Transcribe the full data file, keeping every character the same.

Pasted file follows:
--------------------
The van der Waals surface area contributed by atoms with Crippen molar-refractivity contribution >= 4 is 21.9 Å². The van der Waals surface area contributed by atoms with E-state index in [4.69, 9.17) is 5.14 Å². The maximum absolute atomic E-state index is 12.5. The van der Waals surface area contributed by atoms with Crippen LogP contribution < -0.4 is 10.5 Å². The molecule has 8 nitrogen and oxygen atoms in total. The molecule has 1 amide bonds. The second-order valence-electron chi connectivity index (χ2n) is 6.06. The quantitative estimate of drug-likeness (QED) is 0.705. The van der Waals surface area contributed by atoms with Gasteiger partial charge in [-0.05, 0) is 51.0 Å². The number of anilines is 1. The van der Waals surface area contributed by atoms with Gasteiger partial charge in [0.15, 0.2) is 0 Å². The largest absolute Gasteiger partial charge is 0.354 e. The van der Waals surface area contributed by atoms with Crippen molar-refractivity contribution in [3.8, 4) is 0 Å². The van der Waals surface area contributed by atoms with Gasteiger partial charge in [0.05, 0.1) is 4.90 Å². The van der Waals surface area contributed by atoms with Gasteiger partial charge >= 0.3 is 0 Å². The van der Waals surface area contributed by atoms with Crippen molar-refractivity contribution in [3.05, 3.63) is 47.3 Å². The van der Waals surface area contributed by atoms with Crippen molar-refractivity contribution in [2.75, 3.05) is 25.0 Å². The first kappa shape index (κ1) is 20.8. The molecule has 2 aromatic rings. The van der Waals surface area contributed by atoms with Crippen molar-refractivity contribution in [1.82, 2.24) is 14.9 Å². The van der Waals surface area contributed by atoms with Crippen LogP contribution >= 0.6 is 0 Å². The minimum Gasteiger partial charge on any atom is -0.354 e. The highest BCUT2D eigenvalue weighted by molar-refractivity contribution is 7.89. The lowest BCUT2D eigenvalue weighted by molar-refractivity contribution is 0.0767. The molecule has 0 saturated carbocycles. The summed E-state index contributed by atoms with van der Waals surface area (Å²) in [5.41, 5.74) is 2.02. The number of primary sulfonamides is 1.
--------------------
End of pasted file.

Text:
The van der Waals surface area contributed by atoms with Crippen molar-refractivity contribution >= 4 is 21.9 Å². The van der Waals surface area contributed by atoms with E-state index in [4.69, 9.17) is 5.14 Å². The maximum absolute atomic E-state index is 12.5. The van der Waals surface area contributed by atoms with Crippen LogP contribution < -0.4 is 10.5 Å². The molecule has 8 nitrogen and oxygen atoms in total. The molecule has 1 amide bonds. The second-order valence-electron chi connectivity index (χ2n) is 6.06. The quantitative estimate of drug-likeness (QED) is 0.705. The van der Waals surface area contributed by atoms with Gasteiger partial charge in [-0.05, 0) is 51.0 Å². The number of anilines is 1. The van der Waals surface area contributed by atoms with Gasteiger partial charge in [0.15, 0.2) is 0 Å². The largest absolute Gasteiger partial charge is 0.354 e. The van der Waals surface area contributed by atoms with Crippen molar-refractivity contribution in [3.8, 4) is 0 Å². The van der Waals surface area contributed by atoms with Gasteiger partial charge in [0.05, 0.1) is 4.90 Å². The van der Waals surface area contributed by atoms with Gasteiger partial charge >= 0.3 is 0 Å². The van der Waals surface area contributed by atoms with Crippen molar-refractivity contribution in [3.05, 3.63) is 47.3 Å². The van der Waals surface area contributed by atoms with Crippen molar-refractivity contribution in [2.75, 3.05) is 25.0 Å². The first kappa shape index (κ1) is 20.8. The molecule has 2 aromatic rings. The van der Waals surface area contributed by atoms with Crippen molar-refractivity contribution in [1.82, 2.24) is 14.9 Å². The van der Waals surface area contributed by atoms with Crippen LogP contribution >= 0.6 is 0 Å². The minimum Gasteiger partial charge on any atom is -0.354 e. The highest BCUT2D eigenvalue weighted by molar-refractivity contribution is 7.89. The lowest BCUT2D eigenvalue weighted by molar-refractivity contribution is 0.0767. The molecule has 0 saturated carbocycles. The summed E-state index contributed by atoms with van der Waals surface area (Å²) in [5.41, 5.74) is 2.02. The number of primary sulfonamides is 1.